At the time it had seemed like a statement any aspiring filmmaker would make. He had made a few short films. A documentary and a music video too. Director Rahul Riji Nair had then - at the fag end of 2016 - said he had plans to make a feature film soon.
A year later, his first feature, Ottamuri Velicham, won the Kerala State Award for Best Film. One more year later, his new movie, Dakini, is in theatres.
Dakini is a world away from what Ottamuri had been. “Ottamuri Velicham was a slow-paced realistic thriller. Dakini, I knew, should stand apart, on its own,” Rahul tells TNM.
A year later, Ottamuri continues to win accolades. It has now been shortlisted for the Oxfam Best Film on Gender Equality Award 2018 at the Jio MAMI 20th Mumbai Film Festival.
“I wouldn’t call it an art house film. It is just that the settings and the premise were all too minimal,” Rahul says.
The film has just a few actors, all of them just a few films old, except Pauly Wilson, a veteran who also won a state award for her performance. She plays a helpless mother-in-law to a young woman who moves to a remote village with her new husband, a man with a permanent scowl on his face, indifferent to the core. The film depicts the steps it takes for a new marriage to turn into a world of horror and abuse.
Not that Rahul has seen anything like it. Ottamuri Velicham is to him more of a personal revolt, the ending of a long struggle. “Like any average film aspirant, I have struggled for years with the dream of making one. Several times, I would be on the brim of making a film, but somehow it would get cancelled. It reached a point where I thought enough was enough, let me do something with whatever resources I have. I knew the film was not going to collect much from theatres. That it is going to be one that went to international festivals and watched by a serious audience.”
But it did what six to seven years of struggle did not. It gave him confidence, and opportunity to make another film. Dakini happened. You cannot identify the director of Ottamuri behind the camera, if you look for a familiar touch. Here are four elderly women taking charge, leading the show, a rarity in Malayalam cinema. It is no sob story, as stories of senior people often end up being shown. It is fun and entertainment, it is heroism by four overly smart grandmas!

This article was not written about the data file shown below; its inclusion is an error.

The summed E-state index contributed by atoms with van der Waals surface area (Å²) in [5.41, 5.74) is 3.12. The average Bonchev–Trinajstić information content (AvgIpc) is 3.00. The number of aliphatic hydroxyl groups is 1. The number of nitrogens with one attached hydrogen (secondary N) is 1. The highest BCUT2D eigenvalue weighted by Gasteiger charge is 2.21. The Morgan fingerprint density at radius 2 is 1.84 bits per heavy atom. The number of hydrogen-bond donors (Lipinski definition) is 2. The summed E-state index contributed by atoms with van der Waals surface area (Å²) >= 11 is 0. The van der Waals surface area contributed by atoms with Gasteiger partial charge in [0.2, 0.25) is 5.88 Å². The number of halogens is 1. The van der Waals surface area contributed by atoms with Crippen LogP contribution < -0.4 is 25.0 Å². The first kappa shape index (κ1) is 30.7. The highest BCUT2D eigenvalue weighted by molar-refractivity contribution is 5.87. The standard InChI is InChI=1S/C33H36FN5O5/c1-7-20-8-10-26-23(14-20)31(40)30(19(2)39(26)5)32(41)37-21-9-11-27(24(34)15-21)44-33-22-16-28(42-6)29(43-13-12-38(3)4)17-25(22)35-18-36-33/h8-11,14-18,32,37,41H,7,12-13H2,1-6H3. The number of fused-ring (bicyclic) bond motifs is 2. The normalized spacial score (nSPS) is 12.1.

“I had the backing of Universal Cinemas and Urvasi Theatres for production, and Friday Film House for distribution. I knew I wanted to make a comic book cinema, one that couldn’t be enjoyed through logic. It is in this way that Dakini is the opposite of my first film. That was realism, this was caricaturish,” Rahul says.
But you can find a similar formula in both films if you dig deep. Rahul says that in Ottamuri, he wanted to make light his villain. “Light is always connected to a positive sense – light at the end of the tunnel, we say. What if light becomes a villain, that was my first thought. So in the film, light affects a girl’s privacy, happiness, peace.”
In Dakini, he uses a similar philosophy of turning the hero into villain. Dakini is known to Malayalis as an evil comic character. In the same comic, the hero is called Mayavi. In the film, however, Dakini – in fact, a team of four Dakinis – becomes the hero and the villain is aptly named ‘Mayan’.
Not that Rahul had shied away from the hero-centric film that new filmmakers dream about. He had an idea for one, it just didn’t take off. Perhaps it was fortunate for him, on hindsight. That’s what made him work on Ottamuri,which brought him a recognition that perhaps a hero-centric film might not have. And even after that, he didn’t try to launch himself into commercial mainstream cinema with a macho movie. He chose four senior women to be his heroes and watched with admiration the passion and commitment they showed.
His next? He can’t talk about it yet.